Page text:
Thanks to Joanna Cowie of SA Law for preparing this case summary
Can a single employee be an 'organised grouping' whose 'principal purpose' is the activity to transfer under a TUPE service provision changeover?
Yes, holds the EAT in Rynda v Rhijnsburger.
The issue before the employment tribunal had been whether the Claimant had sufficient continuity of service to claim unfair dismissal. That depended upon her establishing an earlier TUPE transfer. Finding for the Claimant, the tribunal decided that the conditions in regulation 3 of TUPE 2006 had been satisfied and the EAT agreed.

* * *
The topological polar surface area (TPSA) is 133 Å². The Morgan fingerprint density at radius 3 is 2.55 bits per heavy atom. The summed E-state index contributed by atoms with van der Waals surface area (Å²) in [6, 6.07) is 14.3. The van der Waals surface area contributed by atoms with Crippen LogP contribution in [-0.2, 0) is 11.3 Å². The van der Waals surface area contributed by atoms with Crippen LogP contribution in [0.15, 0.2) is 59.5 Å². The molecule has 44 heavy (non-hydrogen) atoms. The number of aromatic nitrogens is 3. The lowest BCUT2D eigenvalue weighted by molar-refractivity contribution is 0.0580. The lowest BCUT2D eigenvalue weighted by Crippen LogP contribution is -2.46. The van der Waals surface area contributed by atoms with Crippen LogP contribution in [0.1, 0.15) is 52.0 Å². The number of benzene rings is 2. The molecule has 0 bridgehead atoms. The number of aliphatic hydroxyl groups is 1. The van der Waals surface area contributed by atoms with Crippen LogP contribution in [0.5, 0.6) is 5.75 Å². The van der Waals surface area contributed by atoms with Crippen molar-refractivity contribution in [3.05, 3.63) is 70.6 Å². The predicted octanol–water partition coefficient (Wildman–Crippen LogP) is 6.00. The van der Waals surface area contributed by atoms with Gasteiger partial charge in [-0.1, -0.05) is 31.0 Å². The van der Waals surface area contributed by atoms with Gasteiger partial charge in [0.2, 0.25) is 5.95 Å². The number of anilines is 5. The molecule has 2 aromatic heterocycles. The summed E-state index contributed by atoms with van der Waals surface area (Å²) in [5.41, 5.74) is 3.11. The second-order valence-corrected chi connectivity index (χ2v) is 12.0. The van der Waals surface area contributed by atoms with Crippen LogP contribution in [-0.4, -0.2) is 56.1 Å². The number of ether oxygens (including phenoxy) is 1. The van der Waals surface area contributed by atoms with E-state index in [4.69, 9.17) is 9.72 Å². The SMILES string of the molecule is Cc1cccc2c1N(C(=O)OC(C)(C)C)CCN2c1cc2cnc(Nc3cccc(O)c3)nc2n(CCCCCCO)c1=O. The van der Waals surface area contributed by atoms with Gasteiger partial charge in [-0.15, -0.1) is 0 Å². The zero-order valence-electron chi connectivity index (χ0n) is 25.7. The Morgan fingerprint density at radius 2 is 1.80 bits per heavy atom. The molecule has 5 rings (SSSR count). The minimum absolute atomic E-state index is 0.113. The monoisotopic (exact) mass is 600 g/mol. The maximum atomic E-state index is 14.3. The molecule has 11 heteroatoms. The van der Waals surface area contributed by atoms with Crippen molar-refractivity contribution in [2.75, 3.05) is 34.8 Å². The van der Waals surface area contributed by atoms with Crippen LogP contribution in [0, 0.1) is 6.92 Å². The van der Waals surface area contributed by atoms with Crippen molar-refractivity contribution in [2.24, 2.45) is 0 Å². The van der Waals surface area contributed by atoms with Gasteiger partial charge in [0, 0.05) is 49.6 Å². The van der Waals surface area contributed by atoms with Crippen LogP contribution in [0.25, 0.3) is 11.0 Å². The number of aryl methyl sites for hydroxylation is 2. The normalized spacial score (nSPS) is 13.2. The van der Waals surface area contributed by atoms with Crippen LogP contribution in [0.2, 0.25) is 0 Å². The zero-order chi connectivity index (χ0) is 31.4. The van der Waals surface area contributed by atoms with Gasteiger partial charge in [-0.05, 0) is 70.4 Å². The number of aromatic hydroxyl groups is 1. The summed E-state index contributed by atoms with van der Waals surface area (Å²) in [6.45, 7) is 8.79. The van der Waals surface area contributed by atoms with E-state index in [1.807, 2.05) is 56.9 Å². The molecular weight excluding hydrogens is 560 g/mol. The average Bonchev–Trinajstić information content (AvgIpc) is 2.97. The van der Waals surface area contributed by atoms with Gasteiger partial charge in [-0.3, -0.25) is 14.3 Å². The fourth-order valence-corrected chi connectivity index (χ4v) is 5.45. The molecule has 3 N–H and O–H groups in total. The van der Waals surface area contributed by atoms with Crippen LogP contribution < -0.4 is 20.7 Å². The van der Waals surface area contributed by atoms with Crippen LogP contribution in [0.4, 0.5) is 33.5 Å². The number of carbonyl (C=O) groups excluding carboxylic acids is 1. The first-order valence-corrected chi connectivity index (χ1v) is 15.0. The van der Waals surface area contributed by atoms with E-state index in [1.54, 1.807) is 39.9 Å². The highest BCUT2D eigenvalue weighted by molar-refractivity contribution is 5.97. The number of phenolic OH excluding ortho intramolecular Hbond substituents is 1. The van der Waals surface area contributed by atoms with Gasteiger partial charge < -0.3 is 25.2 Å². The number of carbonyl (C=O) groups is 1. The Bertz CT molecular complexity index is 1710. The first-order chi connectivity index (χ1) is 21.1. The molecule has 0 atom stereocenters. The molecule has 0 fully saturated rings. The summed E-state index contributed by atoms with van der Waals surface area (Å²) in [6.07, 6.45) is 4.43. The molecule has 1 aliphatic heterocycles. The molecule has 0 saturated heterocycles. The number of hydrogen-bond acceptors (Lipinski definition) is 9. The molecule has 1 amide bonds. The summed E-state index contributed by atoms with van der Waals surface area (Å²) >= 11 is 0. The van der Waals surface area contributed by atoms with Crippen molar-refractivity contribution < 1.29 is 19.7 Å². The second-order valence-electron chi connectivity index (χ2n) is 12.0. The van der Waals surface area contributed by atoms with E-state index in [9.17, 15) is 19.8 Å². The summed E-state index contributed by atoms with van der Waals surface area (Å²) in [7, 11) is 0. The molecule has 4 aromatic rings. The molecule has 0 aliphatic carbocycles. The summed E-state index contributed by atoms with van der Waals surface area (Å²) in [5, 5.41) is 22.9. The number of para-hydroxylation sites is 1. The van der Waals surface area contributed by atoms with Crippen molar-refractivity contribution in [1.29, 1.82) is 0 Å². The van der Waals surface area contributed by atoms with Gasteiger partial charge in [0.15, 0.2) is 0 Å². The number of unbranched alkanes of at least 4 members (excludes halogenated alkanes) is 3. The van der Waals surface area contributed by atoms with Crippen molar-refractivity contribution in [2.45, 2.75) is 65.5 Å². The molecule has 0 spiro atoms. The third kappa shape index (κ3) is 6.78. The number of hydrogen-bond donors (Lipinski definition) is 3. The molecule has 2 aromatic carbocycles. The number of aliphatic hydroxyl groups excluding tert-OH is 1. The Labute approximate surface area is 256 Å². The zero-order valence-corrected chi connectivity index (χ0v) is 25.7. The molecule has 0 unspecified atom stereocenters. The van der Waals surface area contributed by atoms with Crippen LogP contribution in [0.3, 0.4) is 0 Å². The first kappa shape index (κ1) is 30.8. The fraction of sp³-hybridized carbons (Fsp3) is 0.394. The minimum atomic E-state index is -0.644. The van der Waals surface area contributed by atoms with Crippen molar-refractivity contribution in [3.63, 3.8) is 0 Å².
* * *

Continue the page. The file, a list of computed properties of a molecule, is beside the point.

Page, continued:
Following a series of transfers, the Claimant's employment transferred to Rynda. Considering regulation 3, the tribunal held that the Claimant had been assigned to an organised grouping of employees (albeit that she was the sole employee in that grouping), that her 'principal purpose' was to carry out the activities to be transferred 'immediately before the transfer' and that it was not a temporary arrangement. Citing Seawell Ltd v Ceva Freight UK Ltd and Eddie Stobart Ltd v Moreman, the EAT agreed with the tribunal that the Claimant's assignment to this activity had been a conscious decision of her employer and was not a matter of "happenstance".
Following the government's recent decision not to remove the service provision change provisions, this case provides clarity.